On the eve of Summer Solstice in 1974, a low-pitched hum emanating from above caught the attention of Pittsburghers walking the streets of the Golden Triangle. People squinted upward into the haze and saw a stumpy silver cigar crawling across the sky. This was the blimp Mayflower, smallest and oldest of the Goodyear fleet, paying a visit to the Steel City.
Crammed into the airship’s gondola were at least three photographers — Dale Gleason and Stewart Love of The Pittsburgh Press, and Bill Levis of the Post-Gazette. Gleason and Love loaded their cameras with color film. This was a rare opportunity to photograph the city from a stable, slow-moving platform 1,000 feet in the air.
We recently located Gleason and Love’s original negatives in a dusty box we carted out of our old building on the Boulevard of the Allies. Under normal circumstances, we’d wait to post the pictures closer to the anniversary of their creation in the summer, but the images generated so much excitement among the Digs staff that it seemed unfair to keep them hidden in a file.
The Mayflower circled Pittsburgh at 35 to 40 miles per hour. Gleason, using a medium-format camera with a wide lens, shot a series of spectacular pictures that captured a city in awkward stages of development, as if stuck in a sort of civic puberty. Point State Park and its fountain had yet to be dedicated (this would happen in August). Portions of the city remain industrial brown. Wisps of smoke hover in the Mon Valley.
Without the playful modern buildings that define today’s skyline — Fifth Avenue Place, PPG Place, for example — the city skyline appears dull and utilitarian. Rising above the triangle’s base, U.S. Steel Tower seems a bit lonely and forlorn, the gawky kid who had a sudden and embarrassing growth spurt.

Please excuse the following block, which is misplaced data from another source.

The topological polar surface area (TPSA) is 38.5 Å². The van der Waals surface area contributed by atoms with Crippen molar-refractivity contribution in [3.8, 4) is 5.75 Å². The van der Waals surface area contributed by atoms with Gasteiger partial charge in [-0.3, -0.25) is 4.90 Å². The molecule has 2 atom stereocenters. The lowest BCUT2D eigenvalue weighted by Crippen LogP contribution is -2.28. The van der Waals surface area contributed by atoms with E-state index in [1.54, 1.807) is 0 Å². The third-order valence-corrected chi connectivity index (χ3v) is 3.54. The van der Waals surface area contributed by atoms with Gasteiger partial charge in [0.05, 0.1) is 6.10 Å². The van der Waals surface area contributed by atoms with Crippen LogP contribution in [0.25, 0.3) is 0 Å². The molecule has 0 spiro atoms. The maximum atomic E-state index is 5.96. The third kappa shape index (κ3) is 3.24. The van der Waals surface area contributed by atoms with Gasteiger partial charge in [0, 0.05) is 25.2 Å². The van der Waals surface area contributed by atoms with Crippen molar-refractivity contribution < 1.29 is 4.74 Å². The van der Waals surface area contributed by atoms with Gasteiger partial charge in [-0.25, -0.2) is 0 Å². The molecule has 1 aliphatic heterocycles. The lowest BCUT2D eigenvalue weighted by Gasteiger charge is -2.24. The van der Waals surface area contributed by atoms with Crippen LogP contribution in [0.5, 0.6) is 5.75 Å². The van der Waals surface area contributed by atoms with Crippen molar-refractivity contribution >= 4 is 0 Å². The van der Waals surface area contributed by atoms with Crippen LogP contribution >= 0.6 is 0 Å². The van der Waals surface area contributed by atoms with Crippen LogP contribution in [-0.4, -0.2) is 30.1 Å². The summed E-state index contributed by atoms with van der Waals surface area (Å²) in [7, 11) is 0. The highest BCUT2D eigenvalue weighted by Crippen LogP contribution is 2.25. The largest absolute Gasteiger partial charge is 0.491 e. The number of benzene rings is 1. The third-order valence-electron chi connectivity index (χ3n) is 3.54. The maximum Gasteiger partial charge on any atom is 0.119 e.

Then there’s Three Rivers Stadium. Four years young, the squat tube of concrete, surrounded by a vast plain of available parking, dominates two of Gleason’s pictures. We can peer into the stadium and see its orange, yellow, red and blue seats, the green of its baseball diamond. It resembles a gaping portal into another universe. Or perhaps just a drain.
Another Gleason photograph shows Manchester, the West End Bridge and a tangle of roads that were surely a headache to navigate.
The Mayflower turned south and east, making its way over the South Side. From here we can see the Civic Arena bubbling up in the Lower Hill District. Over Oakland, Love shot a picture showing the ghostly tan outline of Forbes Field, demolished three years earlier. Pitt Stadium appears ancient and magnificently functional. Look closely at pictures of the Cathedral of Learning and you’ll see the Syria Mosque lounging in the background.
So much of what the photographers captured on film that day was doomed. So much was yet to be. Glory and pain were in our very near future.
Within a year the Steelers would make the first of their many Super Bowl appearances and make Three Rivers Stadium home to greatness and legend. The city would, in the next decade, lose its industrial brown and thousands of jobs and struggle into a new identity.
The Mayflower blimp that hovered over our city that day experienced its own moment of fame and glory (or infamy) in 1977, when it appeared in Super Bowl scenes filmed in Miami for the thriller movie “Black Sunday.” Two years later, the blimp was destroyed when high winds ripped the airship from its moorings during an appearance in Mt. Pleasant, Iowa, and sent it rolling, irreparably broken, into a cornfield.
Gleason and Love, too, are gone (Gleason died in 1996; Love in 1981). We consider their images, colorful and breathtaking evidence of who we once were, as a gift to us during this holiday season.
(See Gleason’s pictures in greater glory on the Post-Gazette’s wideview page.)